Christoph Westphal is adding a new chapter to his story as a prime mover-and-shaker in biotech circles. Xconomy reports that Westphal has resigned as CEO of Sirtris, a high-profile developer in Cambridge acquired by GlaxoSmithKline, to take over as head of GSK's biopharma investment arm--SR One. He's also resigning as senior vice president of GSK's Center of Excellence for External Drug Discovery, handing that job to another Sirtris veteran, the 33-year-old Michelle Dipp, who will now play a leading role in hammering out new partnership deals for GSK. And there's more.
Westphal and Dipp are uniting with Sirtris co-founder Rich Aldrich to found Longwood Founders Fund, a new venture group that Xconomy's Ryan McBride reports is being backed by none other than GlaxoSmithKline. The purpose of Longwood, writes Westphal, is to "found, build and run important new medical companies, as we have been doing for the last decade."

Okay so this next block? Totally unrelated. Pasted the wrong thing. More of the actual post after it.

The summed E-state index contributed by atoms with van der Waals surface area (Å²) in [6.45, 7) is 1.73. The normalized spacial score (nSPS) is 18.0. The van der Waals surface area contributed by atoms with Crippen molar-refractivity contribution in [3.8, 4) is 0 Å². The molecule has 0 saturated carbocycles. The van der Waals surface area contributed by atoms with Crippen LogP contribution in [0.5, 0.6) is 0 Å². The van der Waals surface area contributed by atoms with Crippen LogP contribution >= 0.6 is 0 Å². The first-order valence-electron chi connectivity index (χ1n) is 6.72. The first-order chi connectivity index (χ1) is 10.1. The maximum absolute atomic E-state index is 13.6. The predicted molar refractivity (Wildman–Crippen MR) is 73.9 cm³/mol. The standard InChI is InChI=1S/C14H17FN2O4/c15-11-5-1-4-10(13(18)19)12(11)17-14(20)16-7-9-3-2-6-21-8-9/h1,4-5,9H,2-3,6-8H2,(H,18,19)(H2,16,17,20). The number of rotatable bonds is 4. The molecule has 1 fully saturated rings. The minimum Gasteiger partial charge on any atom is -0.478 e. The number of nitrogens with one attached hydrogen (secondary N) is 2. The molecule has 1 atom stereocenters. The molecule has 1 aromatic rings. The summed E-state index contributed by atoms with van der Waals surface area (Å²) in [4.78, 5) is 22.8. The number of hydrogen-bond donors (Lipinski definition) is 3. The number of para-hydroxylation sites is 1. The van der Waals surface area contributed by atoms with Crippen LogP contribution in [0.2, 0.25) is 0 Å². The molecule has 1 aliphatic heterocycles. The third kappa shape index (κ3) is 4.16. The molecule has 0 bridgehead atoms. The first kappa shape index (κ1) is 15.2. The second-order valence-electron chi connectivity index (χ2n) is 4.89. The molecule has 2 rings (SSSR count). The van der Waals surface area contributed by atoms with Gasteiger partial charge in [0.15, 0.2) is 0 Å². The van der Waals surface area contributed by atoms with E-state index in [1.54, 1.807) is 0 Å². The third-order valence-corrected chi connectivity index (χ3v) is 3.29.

This isn't idle boasting. Westphal, Dipp and Aldrich founded Alnara in 2008, and Westphal and Dipp also helped found a new institute to do research on healthy eating. During an earlier stint at Polaris, Westphal backed Sirtris, Alnylam and Momenta. You can expect plenty more deals in the not-too-distant future.
It's common for venture groups to work as a pack. But Westphal's new roles have inspired some head scratching among biotech bloggers.
"How does Westphal manage the conflicts that crop up when he chooses to pass on a certain investment?" opines In Vivo. "Is he making the decision as a Longwood investor or an SR One investor? Where does the continuum between SR One's investment philosophy end and Longwood's begin?"